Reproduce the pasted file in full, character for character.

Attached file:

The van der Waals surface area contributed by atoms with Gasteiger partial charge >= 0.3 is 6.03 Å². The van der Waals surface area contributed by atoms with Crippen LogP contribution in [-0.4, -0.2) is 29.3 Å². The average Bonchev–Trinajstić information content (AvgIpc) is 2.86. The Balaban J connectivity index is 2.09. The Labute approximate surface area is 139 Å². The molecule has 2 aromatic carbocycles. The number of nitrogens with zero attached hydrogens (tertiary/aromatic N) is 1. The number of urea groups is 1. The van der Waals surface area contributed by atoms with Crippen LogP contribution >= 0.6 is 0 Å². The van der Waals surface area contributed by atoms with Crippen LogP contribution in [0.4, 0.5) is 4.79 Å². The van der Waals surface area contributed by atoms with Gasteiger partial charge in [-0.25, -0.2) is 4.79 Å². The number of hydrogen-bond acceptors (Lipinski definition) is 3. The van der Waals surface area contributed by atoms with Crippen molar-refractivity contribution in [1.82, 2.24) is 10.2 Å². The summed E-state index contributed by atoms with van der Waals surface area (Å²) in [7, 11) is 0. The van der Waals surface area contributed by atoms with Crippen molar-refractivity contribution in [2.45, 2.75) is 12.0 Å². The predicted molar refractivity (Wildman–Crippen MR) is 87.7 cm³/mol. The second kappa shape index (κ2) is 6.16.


The van der Waals surface area contributed by atoms with Gasteiger partial charge >= 0.3 is 6.03 Å². The van der Waals surface area contributed by atoms with Crippen LogP contribution in [-0.4, -0.2) is 29.3 Å². The average Bonchev–Trinajstić information content (AvgIpc) is 2.86. The Balaban J connectivity index is 2.09. The Labute approximate surface area is 139 Å². The molecule has 2 aromatic carbocycles. The number of nitrogens with zero attached hydrogens (tertiary/aromatic N) is 1. The number of urea groups is 1. The van der Waals surface area contributed by atoms with Crippen LogP contribution >= 0.6 is 0 Å². The van der Waals surface area contributed by atoms with Crippen LogP contribution in [0.4, 0.5) is 4.79 Å². The van der Waals surface area contributed by atoms with Gasteiger partial charge in [-0.25, -0.2) is 4.79 Å². The number of hydrogen-bond acceptors (Lipinski definition) is 3. The van der Waals surface area contributed by atoms with Crippen molar-refractivity contribution in [1.82, 2.24) is 10.2 Å². The summed E-state index contributed by atoms with van der Waals surface area (Å²) in [7, 11) is 0. The van der Waals surface area contributed by atoms with Crippen molar-refractivity contribution in [2.45, 2.75) is 12.0 Å². The predicted molar refractivity (Wildman–Crippen MR) is 87.7 cm³/mol. The second kappa shape index (κ2) is 6.16.